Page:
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Born in 2002 to later a family matriarch Libby, Likzore was a member of the so-called LC family, who were first sighted and photographed in 1975 by Cynthia Moss, a pioneering elephant researcher working along Amboseli Trust For Elephants.
A few years later in 2009 Amboseli (Kenya) experienced the worst drought in living memory. By the end of that year 83% of the wildebeests, 71% of the zebras, and 61% of the buffaloes had died. More than 400 elephants perished from both the drought and an upsurge in poaching. The problem was that there was almost no vegetation left to eat. Amboseli always has fresh water because of the underground rivers coming from Kilimanjaro. These rivers create permanent swamps in the Park. So the animals did not die of thirst but rather from hunger. In addition, in the case of the elephants, as they weakened they appear to have succumbed to disease as well. To add to the troubles, the researchers witnessed an upsurge of poaching for ivory at the same time, possibly catalysed by the number of carcasses, and the desperate economic losses people in the ecosystem were suffering.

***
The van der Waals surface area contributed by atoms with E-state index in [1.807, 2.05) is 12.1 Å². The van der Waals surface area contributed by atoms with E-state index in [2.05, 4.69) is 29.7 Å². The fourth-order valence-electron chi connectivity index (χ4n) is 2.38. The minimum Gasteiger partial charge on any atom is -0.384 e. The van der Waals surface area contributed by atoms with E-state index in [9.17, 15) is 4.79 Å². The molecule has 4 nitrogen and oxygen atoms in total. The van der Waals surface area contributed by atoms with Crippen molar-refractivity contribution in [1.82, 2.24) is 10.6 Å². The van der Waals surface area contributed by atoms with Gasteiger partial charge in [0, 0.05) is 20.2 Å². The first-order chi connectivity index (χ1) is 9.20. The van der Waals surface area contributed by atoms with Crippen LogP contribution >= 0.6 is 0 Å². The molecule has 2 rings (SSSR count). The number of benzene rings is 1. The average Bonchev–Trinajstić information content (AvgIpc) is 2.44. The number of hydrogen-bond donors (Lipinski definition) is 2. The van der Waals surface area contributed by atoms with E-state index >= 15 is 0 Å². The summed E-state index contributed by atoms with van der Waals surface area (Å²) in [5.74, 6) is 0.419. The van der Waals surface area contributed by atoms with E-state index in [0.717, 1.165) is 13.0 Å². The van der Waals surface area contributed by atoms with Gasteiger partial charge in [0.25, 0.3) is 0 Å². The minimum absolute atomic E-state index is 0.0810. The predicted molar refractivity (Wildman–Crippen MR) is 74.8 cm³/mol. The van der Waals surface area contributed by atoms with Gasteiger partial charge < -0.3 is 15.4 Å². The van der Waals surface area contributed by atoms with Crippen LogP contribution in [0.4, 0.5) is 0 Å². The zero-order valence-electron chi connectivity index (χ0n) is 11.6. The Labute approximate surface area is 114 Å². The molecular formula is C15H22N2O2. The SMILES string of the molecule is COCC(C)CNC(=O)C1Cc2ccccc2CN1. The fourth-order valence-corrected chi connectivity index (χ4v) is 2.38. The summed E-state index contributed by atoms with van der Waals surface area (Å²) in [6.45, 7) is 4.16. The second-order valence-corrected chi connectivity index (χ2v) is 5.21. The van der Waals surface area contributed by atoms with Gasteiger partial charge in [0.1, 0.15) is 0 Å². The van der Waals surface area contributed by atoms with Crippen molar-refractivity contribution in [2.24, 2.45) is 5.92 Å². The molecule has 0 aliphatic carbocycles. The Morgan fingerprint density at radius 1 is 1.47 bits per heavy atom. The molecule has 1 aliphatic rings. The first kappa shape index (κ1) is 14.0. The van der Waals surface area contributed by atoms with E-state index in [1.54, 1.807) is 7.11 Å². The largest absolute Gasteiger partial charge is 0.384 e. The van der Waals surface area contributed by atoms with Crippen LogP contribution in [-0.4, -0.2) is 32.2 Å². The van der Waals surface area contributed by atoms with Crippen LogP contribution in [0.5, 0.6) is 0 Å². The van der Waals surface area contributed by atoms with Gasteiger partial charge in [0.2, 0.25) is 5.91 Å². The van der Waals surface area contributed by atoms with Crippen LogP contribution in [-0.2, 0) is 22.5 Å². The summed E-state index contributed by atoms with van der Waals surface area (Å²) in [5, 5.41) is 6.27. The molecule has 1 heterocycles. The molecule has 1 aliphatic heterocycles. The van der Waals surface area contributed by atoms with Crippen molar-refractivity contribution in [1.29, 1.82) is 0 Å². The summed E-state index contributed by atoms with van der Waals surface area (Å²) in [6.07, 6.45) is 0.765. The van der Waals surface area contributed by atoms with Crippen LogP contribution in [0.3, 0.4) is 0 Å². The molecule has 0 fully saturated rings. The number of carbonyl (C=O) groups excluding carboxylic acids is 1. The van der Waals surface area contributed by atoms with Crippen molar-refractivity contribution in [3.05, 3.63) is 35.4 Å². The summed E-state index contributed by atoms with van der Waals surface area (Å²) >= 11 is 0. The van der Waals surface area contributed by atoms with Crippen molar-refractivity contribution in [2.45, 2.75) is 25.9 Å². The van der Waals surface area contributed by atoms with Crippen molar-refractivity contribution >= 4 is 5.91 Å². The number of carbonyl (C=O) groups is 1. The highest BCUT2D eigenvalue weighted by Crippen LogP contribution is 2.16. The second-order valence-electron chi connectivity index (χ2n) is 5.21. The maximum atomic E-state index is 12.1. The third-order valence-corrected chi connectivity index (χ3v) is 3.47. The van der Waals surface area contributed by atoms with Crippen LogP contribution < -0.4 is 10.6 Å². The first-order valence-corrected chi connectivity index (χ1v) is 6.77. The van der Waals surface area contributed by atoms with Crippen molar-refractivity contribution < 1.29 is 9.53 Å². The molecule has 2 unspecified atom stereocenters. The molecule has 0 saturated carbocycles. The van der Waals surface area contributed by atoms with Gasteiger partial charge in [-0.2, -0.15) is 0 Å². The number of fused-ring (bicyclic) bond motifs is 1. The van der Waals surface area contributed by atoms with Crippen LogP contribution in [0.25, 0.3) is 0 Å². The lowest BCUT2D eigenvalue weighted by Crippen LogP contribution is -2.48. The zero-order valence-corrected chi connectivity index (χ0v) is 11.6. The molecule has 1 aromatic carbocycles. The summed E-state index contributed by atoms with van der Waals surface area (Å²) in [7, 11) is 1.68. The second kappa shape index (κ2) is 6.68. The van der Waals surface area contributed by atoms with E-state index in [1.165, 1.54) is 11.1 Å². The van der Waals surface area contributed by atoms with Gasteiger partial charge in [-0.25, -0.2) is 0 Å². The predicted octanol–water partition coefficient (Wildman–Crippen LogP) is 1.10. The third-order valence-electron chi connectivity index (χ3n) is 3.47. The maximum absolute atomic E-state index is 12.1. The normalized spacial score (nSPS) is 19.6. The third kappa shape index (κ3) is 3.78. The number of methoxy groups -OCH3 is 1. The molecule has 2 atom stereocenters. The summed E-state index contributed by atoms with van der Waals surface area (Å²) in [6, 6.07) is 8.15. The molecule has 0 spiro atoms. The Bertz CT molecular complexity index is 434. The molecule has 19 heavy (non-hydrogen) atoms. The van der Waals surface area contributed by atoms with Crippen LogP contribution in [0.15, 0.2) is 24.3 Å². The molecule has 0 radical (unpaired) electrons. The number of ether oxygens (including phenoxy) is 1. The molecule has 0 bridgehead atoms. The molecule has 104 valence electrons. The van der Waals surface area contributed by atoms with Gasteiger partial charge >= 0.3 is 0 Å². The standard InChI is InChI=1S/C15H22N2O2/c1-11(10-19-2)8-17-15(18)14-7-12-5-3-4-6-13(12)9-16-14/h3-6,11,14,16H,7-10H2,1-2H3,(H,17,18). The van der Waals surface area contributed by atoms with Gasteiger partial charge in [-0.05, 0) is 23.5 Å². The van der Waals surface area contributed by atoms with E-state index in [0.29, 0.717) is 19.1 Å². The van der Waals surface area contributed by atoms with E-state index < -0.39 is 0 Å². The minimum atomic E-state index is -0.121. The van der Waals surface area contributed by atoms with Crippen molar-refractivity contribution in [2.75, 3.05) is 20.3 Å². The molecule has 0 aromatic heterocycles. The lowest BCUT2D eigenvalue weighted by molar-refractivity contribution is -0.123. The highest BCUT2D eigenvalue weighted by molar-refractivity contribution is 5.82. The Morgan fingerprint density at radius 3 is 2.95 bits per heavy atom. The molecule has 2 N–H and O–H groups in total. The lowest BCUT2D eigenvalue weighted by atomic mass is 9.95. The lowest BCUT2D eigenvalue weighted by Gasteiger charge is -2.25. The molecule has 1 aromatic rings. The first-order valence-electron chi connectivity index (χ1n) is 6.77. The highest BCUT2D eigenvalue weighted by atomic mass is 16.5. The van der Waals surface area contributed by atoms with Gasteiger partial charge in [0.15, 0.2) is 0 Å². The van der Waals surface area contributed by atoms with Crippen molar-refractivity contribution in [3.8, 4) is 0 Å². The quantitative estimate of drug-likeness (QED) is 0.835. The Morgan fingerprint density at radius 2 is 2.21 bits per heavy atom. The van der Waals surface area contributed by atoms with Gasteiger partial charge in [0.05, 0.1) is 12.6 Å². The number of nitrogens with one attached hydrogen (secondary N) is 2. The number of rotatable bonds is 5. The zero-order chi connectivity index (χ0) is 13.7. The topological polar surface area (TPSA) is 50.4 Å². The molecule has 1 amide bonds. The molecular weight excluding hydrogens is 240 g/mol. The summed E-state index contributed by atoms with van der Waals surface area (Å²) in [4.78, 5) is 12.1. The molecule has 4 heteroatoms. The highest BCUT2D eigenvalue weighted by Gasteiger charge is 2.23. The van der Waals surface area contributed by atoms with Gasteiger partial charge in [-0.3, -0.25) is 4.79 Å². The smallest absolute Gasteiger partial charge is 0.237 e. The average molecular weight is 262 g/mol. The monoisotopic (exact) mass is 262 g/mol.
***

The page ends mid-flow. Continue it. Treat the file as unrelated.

The calves were the first to go. There was nothing for them to eat and their mothers could not produce enough milk for them, especially as the calves got older. Luckily, Likzore was already grown up enough to survive it. His mother Libby as the matriarch was leading the family through the times of crisis.
After the drought Likzore spent a few more years in the family – but as all young males, he eventually went independent. Some male elephants break out of the family as young as 9-10 years, others as old as 19-20 (these are called “Mama’s boys”), but the average age is around 14. This is a very risky time for young males. As they are gradually going independent they venture off on their own and run into trouble, such as getting too close to Maasai settlements or cattle herds.
While males may not form the same kinds of close-knit friendships as female-led groups, research has proven that male aggregations are far from random. The older males mentor the youngsters and guide them through the adult world.
The photo shows Libby suckling her son Likzore.
Photo credit and text: Cynthia Moss, Amboseli